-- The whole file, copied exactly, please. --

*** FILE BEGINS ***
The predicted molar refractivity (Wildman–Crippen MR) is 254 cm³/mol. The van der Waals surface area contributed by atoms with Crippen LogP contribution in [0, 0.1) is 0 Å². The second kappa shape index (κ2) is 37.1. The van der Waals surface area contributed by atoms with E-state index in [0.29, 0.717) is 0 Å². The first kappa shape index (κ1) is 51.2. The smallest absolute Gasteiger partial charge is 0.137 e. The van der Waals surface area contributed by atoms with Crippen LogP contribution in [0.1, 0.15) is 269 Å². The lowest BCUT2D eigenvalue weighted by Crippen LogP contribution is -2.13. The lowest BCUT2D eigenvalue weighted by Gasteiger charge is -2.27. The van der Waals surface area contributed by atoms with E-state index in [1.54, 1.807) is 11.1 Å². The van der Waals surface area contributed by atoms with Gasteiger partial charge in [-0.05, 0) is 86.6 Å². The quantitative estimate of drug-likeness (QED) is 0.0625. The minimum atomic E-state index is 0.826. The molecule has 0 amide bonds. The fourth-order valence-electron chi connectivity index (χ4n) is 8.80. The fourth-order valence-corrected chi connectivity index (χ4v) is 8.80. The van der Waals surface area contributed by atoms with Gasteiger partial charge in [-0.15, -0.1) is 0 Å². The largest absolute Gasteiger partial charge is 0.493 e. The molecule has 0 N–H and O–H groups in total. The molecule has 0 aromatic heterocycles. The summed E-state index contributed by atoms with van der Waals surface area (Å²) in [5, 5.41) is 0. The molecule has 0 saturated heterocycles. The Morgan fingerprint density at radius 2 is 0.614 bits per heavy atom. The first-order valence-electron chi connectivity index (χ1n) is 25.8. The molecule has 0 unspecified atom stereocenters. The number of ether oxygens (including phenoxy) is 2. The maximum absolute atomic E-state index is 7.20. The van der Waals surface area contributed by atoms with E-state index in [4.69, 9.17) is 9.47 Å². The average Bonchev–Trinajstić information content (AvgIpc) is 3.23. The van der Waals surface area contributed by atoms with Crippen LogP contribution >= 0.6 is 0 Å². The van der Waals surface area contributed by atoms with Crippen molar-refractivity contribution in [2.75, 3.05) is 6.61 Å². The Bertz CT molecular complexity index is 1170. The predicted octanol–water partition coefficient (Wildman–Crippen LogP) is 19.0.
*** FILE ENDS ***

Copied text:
The predicted molar refractivity (Wildman–Crippen MR) is 254 cm³/mol. The van der Waals surface area contributed by atoms with Crippen LogP contribution in [0, 0.1) is 0 Å². The second kappa shape index (κ2) is 37.1. The van der Waals surface area contributed by atoms with E-state index in [0.29, 0.717) is 0 Å². The first kappa shape index (κ1) is 51.2. The smallest absolute Gasteiger partial charge is 0.137 e. The van der Waals surface area contributed by atoms with Crippen LogP contribution in [0.1, 0.15) is 269 Å². The lowest BCUT2D eigenvalue weighted by Crippen LogP contribution is -2.13. The lowest BCUT2D eigenvalue weighted by Gasteiger charge is -2.27. The van der Waals surface area contributed by atoms with E-state index in [1.54, 1.807) is 11.1 Å². The van der Waals surface area contributed by atoms with Gasteiger partial charge in [-0.05, 0) is 86.6 Å². The quantitative estimate of drug-likeness (QED) is 0.0625. The minimum atomic E-state index is 0.826. The molecule has 0 amide bonds. The fourth-order valence-electron chi connectivity index (χ4n) is 8.80. The fourth-order valence-corrected chi connectivity index (χ4v) is 8.80. The van der Waals surface area contributed by atoms with Gasteiger partial charge in [-0.15, -0.1) is 0 Å². The largest absolute Gasteiger partial charge is 0.493 e. The molecule has 0 N–H and O–H groups in total. The molecule has 0 aromatic heterocycles. The summed E-state index contributed by atoms with van der Waals surface area (Å²) in [5, 5.41) is 0. The molecule has 0 saturated heterocycles. The Morgan fingerprint density at radius 2 is 0.614 bits per heavy atom. The first-order valence-electron chi connectivity index (χ1n) is 25.8. The molecule has 0 unspecified atom stereocenters. The number of ether oxygens (including phenoxy) is 2. The maximum absolute atomic E-state index is 7.20. The van der Waals surface area contributed by atoms with E-state index in [4.69, 9.17) is 9.47 Å². The average Bonchev–Trinajstić information content (AvgIpc) is 3.23. The van der Waals surface area contributed by atoms with Crippen LogP contribution >= 0.6 is 0 Å². The van der Waals surface area contributed by atoms with Crippen molar-refractivity contribution in [2.75, 3.05) is 6.61 Å². The Bertz CT molecular complexity index is 1170. The predicted octanol–water partition coefficient (Wildman–Crippen LogP) is 19.0.